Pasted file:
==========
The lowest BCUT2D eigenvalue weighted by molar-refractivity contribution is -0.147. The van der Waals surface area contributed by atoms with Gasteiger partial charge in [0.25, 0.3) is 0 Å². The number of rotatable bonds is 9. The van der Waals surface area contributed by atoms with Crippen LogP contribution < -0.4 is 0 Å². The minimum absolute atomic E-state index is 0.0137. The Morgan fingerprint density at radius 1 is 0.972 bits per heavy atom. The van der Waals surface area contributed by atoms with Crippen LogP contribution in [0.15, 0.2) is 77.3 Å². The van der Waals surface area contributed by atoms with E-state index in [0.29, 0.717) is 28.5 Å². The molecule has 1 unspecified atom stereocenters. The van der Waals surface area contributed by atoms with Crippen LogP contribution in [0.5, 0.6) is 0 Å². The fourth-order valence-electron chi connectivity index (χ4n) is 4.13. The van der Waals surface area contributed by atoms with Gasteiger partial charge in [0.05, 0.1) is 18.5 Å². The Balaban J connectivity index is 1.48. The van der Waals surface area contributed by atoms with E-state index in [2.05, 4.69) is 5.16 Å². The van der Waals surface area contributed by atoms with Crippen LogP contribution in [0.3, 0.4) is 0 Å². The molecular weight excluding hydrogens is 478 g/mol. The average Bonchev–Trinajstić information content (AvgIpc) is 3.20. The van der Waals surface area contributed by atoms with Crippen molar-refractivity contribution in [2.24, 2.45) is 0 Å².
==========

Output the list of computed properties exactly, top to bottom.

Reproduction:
The lowest BCUT2D eigenvalue weighted by molar-refractivity contribution is -0.147. The van der Waals surface area contributed by atoms with Gasteiger partial charge in [0.25, 0.3) is 0 Å². The number of rotatable bonds is 9. The van der Waals surface area contributed by atoms with Crippen LogP contribution < -0.4 is 0 Å². The minimum absolute atomic E-state index is 0.0137. The Morgan fingerprint density at radius 1 is 0.972 bits per heavy atom. The van der Waals surface area contributed by atoms with Crippen LogP contribution in [0.15, 0.2) is 77.3 Å². The van der Waals surface area contributed by atoms with E-state index in [0.29, 0.717) is 28.5 Å². The molecule has 1 unspecified atom stereocenters. The van der Waals surface area contributed by atoms with Crippen LogP contribution in [0.5, 0.6) is 0 Å². The fourth-order valence-electron chi connectivity index (χ4n) is 4.13. The van der Waals surface area contributed by atoms with Gasteiger partial charge in [0.05, 0.1) is 18.5 Å². The Balaban J connectivity index is 1.48. The van der Waals surface area contributed by atoms with E-state index in [2.05, 4.69) is 5.16 Å². The van der Waals surface area contributed by atoms with Crippen LogP contribution in [0.3, 0.4) is 0 Å². The molecular weight excluding hydrogens is 478 g/mol. The average Bonchev–Trinajstić information content (AvgIpc) is 3.20. The van der Waals surface area contributed by atoms with Crippen molar-refractivity contribution in [2.24, 2.45) is 0 Å².